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So we spent the day cooking. About once every ten years we undertake to make Giuliano Bugialli's incredible Lasagne Verdi. In his world, everything is fresh and made from scratch. It's worth every one of the five hours and counting devoted to today's project so far as, in our experience, results are ethereal due to the delicate pasta. (Total time elapsed from start to sit down: 8 hours, including a little respite to write this.) We dutifully made the thinnest possible pasta -- a job requiring fine teamwork -- with fresh spinach from the farm stand; we confess to using imported, canned San Marzano tomatoes to create the sauce; we harvested (unconventional) purple basil from our garden; we did not manufacture our own ricotta, mozzarella, parmesan, or sweet butter. Herewith a slideshow of today's culinary activities (and yes, all those tomatoes on the kitchen counter came from our garden, but enough already).
We promise to report whether Villa Ragazzi Sangiovese -- or Faraona -- was the preferred wine with tonight's feast.
This may be the last photo depicting our attachment since 1977 to growing Sauvignon Blanc. The yellow rows beyond the olive trees and surrounding the barn are 20-year old SB vines being prepared for removal. Irrigation hose, wooden and metal stakes, metal trellis, trellis wires -- all have been removed (for recycling) to make way for the bulldozer that will pull up the vines. It's going to be a bare landscape around here this winter.
The still-green area to the upper left is a new 5-acre block of Cabernet planted in 2013. The horizontal red stripe above that is a block of Cabernet belonging to neighbor Saddleback Cellars. Lots of Cabernet in Oakville...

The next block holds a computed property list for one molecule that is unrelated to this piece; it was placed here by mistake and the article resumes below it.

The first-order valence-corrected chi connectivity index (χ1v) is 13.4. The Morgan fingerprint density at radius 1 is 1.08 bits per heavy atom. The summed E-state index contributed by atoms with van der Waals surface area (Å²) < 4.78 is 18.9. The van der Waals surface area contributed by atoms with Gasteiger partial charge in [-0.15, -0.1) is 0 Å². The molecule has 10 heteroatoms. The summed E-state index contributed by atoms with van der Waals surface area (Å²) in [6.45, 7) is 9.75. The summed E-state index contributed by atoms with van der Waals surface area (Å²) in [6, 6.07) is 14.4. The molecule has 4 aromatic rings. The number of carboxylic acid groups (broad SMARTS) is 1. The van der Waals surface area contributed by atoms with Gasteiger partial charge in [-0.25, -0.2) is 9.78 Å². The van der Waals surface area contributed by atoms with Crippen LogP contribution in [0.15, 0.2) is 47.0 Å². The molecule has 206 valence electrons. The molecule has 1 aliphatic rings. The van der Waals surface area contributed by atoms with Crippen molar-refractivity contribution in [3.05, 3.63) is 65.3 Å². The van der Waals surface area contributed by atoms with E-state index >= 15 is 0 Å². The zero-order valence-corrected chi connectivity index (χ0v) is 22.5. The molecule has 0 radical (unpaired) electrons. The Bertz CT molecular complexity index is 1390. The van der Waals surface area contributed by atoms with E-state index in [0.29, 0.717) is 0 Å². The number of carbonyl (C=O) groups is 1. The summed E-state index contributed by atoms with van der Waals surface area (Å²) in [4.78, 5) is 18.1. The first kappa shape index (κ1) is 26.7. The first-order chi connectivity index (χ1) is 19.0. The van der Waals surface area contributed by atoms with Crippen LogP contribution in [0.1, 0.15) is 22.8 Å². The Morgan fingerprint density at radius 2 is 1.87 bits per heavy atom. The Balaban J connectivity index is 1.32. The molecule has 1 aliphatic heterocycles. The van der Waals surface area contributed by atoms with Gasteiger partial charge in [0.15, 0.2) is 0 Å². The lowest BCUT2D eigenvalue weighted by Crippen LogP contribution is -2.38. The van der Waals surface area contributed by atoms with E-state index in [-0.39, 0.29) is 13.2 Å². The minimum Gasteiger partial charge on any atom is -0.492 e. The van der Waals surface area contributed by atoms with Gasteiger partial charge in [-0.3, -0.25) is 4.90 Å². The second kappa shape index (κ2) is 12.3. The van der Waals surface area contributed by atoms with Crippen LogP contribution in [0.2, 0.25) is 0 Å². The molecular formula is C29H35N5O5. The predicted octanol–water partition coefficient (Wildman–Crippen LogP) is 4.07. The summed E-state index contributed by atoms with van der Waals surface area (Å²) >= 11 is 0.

First came the panel discussion for a group called CEO.org visiting the Napa Valley, organized by A Woman's Palate. They heard about small (Relic with 6,00o cases), smaller (Pfifer-Pavitt at 1,000 cases) and hyper-small (Villa Ragazzi with 200 cases) wineries owned and managed by women. Since the audience was entirely female, the discussion and ensuing questions focused on the personal more than the technical side of the wine business. What is it like to be a woman in the wine business? Mighty fine.
Next (tonight), Michaela is presenting her book, From Bubbles to Boardrooms, in San Francisco to the MBA alumni of Haas, Stanford, Wharton, UCLA/Anderson and Harvard. She thinks it's a sell-out because "her" wines will be tasted: Chandon, St. Supéry and Villa Ragazzi.
The rest of the weekend is devoted to a bank directors' conference in San Francisco. And some visitors to the winery. And helping friends select and saw off gnarly old Sauvignon Blanc vines for home decoration before the vineyard is ripped out next week.
A most gratifying week.
I am Villa Ragazzi's default blogger and wielder of the blue pencil.